Europe Fascism

Protests In Belarus Following Controversial Election Results

In Minsk, the police used stun grenades to disband crowds in the city’s downtown. There have been several reports of injuries. The state TV exit poll showed that the Belarus long-time president Lukashenko won nearly 80% of the vote.

Main opposition candidate Svetlana Tikhanovskaya said she did not trust the figures which gave her 7%.

“I believe my eyes, and I see that the majority is with us,” she said at a news conference on Sunday evening.

The opposition had said it expected the vote to be rigged, saying it would keep an alternative count of the votes. Tikhanovskaya chose to run in place of her husband who is in jail and went on to lead large opposition rallies.

Lukashenko on the other hand has been in power since 1994. He vowed that the situation in the country will remain “under control”.

Sunday Events In Belarus

By 6 pm local time, most of the capital Minsk’s central squares and government buildings had been under a blockade. Public transport systems were shut down and roadside connections from and to the city were closed off.

There have even been reports of internet issues, as well as serious disruptions to mobile networks. Internet monitoring group NetBlocks said earlier that the connectivity had been “significantly disrupted” all over Belarus, with the situation getting worse during the day and producing an “information vacuum”.

Journalists and other independent observers appeared to be a target. At around 2 pm local time, three reporters from the Russian liberal outlet TV Dozhd were handcuffed, held to the ground, and arrested. Just before midnight, AP photographer Mstyslav Chernov ended up in the hospital with suspected concussion after being beaten by riot police inside a police van.

Footage has emerged of protesters fighting riot police in the capital, and media reports say a number of people have been arrested.

Referring to Lukashenko, crowds on the streets have been chanting “Go away!”

Similar protests are being staged overnight in Brest and Zhodino.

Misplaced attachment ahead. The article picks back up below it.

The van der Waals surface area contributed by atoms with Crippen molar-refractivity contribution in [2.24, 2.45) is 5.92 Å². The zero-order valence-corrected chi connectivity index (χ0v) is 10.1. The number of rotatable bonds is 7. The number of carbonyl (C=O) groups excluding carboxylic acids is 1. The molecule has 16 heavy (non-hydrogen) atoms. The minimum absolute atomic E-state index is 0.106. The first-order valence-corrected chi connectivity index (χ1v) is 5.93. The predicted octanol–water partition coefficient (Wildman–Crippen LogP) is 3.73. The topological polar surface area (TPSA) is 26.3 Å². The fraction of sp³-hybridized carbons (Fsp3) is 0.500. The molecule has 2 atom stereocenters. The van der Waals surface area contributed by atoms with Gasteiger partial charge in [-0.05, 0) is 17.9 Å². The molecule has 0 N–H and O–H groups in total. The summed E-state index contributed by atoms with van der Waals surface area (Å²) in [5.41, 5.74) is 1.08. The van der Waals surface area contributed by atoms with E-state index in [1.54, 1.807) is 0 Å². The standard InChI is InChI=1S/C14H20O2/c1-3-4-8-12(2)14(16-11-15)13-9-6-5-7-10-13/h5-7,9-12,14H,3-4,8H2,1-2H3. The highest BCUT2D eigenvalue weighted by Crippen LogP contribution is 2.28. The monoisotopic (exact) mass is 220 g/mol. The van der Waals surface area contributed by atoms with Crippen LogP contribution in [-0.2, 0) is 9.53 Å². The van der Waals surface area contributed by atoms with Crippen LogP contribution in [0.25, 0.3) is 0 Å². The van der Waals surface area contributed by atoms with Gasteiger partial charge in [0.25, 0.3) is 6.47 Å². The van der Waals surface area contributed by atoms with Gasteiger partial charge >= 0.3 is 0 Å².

How Did We Get Here?

In the last vote in 2015, Lukashenko won with 83.5% of the vote. There were no dangerous challengers and election observers reported problems in the counting and tabulation of votes.

This year’s election was held amid growing signs of frustration at his leadership.

The campaign bore witness to the rise of Tikhanovskaya, a former teacher who became a stay-at-home mother until she was plunged into politics. After her husband, a major opposition leader Siarhei Tsikhanouski, was arrested and blocked from registering for the vote, she stepped in to take his place.

In the lead-up to the election she told the BBC that people in Belarus did not believe the election would be run fairly.

“But I still believe that our president will understand that his time is over. People don’t want him anymore,” she said.

President Lukashenko has dismissed Ms Tikhanovskaya as a “poor little girl”, manipulated by foreign “puppet masters”.

Dozens of thousands resisted an escalating crackdown on the opposition last month to attend a rally in the capital Minsk, the biggest such demonstration in ten years.

Since the beginning of the election campaign in May, more than 2,000 people have been detained, according to Human Rights Centre Viasna.

On the night before the voting, Tikhanovskaya’s team said her campaign manager had been detained and would not be set free until Monday.

Tikhanovskaya Hid Before The Elections

Svetlana Tikhanovskaya’s campaign said she left her apartment due to security reasons after police detained several of its senior staffers.

Meanwhile, her adviser Veronika Tsepkalo fled Belarus for Moscow for safety reasons, the campaign told CNN on Sunday.

Tsepkalo’s husband, former Belarusian ambassador to the US, Valery Tsepkalo, was not allowed to register as a candidate and had previously left to Russia with their children as well, fearing for their safety after receiving threats of arrest.

The main candidate, Tikhanovskaya, has previously said she had to send her children abroad after receiving threats they will be placed in an orphanage.

“She [Tikhanovskaya] won’t spend the night at home so that she is not alone,” Tikhanovskaya’s campaign said. “But she is not fleeing Minsk, she will remain in the city.”

Tikhanovskaya, a former English teacher, became a surprising rival and the face of the opposition in the past two months after taking over from her husband, Sergey Tikhanovskiy, a popular Youtube vlogger and a former candidate who has been jailed since May.

Tikhanovskaya teamed up with two women who ran other opposition campaigns after their candidates were also either barred from running or jailed.

Her campaign rallies saw big turnouts even in small Belarussian towns that are not known for their protest activity. The largest event in the capital of Minsk this July gathered around 63,000 people.

Ahead of the end of voting today, Lukashenko said his rivals weren’t even “worthy of repression.”

“All our structures and special services are ready and waiting,” he said. “There is no reason for our country to be plunged into chaos or civil war. I guarantee you that.”